William Fredrick Cody, aka “Buffalo Bill” was born in Le Claire, at the time known as the Iowa Territory in 1846. After fighting in the American Civil War, Bill took a job with the Pony Express. However, it didn’t take long before Bill was known as the world’s foremost horsemanship entertainer. Bill’s “Wild West” shows gained him so much popularity that he eventually took the act to Europe.
Towards the end of the 19th century, Bill and the company were set up near the east end of Glasgow performing in front of several thousand. From November 1891-February 1892, the likes of sharpshooter Annie Oakley and several members of the Lakota Sioux Indian tribes delighted crowds with their skills and horse riding capabilities. Although, it’s believed that the Native American performers were actually prisoners of war who had surrendered to the federal government the year prior.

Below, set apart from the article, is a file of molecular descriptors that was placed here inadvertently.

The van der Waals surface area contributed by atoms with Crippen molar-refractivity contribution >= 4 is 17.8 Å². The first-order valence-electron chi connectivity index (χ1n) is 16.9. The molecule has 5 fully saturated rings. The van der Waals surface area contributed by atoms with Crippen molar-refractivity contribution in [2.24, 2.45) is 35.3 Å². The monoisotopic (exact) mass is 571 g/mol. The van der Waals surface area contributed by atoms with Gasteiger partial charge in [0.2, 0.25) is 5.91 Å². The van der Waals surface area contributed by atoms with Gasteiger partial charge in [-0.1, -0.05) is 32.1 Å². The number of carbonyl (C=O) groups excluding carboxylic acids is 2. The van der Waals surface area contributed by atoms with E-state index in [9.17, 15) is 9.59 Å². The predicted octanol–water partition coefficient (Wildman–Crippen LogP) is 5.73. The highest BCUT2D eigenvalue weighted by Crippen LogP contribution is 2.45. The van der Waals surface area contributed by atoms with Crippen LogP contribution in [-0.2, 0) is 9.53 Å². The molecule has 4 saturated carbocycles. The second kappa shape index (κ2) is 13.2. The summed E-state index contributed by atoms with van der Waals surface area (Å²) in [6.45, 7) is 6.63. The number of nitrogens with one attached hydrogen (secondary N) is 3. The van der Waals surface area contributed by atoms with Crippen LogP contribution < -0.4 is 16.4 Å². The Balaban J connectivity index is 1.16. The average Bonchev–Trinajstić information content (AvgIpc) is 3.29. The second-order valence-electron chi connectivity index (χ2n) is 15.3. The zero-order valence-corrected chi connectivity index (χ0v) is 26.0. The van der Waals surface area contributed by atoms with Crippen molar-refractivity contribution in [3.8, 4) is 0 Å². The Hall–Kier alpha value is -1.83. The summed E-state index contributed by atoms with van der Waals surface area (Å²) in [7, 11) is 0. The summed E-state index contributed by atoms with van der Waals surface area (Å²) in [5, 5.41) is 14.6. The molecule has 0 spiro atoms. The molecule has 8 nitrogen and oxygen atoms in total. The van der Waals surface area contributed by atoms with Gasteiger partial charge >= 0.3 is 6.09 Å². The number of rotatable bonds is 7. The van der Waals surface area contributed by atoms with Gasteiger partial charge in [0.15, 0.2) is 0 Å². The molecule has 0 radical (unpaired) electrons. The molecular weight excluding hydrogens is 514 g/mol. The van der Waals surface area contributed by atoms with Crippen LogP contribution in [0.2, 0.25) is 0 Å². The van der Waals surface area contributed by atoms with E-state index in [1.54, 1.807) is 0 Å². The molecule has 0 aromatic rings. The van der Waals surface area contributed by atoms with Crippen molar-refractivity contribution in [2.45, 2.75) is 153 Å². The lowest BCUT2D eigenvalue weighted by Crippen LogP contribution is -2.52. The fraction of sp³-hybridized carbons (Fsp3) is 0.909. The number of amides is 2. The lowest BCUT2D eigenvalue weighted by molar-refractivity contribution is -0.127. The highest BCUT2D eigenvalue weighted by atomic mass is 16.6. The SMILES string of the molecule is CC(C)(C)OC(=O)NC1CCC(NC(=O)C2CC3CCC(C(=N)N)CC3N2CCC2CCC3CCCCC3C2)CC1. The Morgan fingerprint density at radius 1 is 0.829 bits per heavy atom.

In 2006, the architectural firm Regency Homes decided to erect a statue in honor of the showmen, right where his performances once took place. The statue was unveiled on the 115th anniversary of Wild Bill’s Scottish debut.
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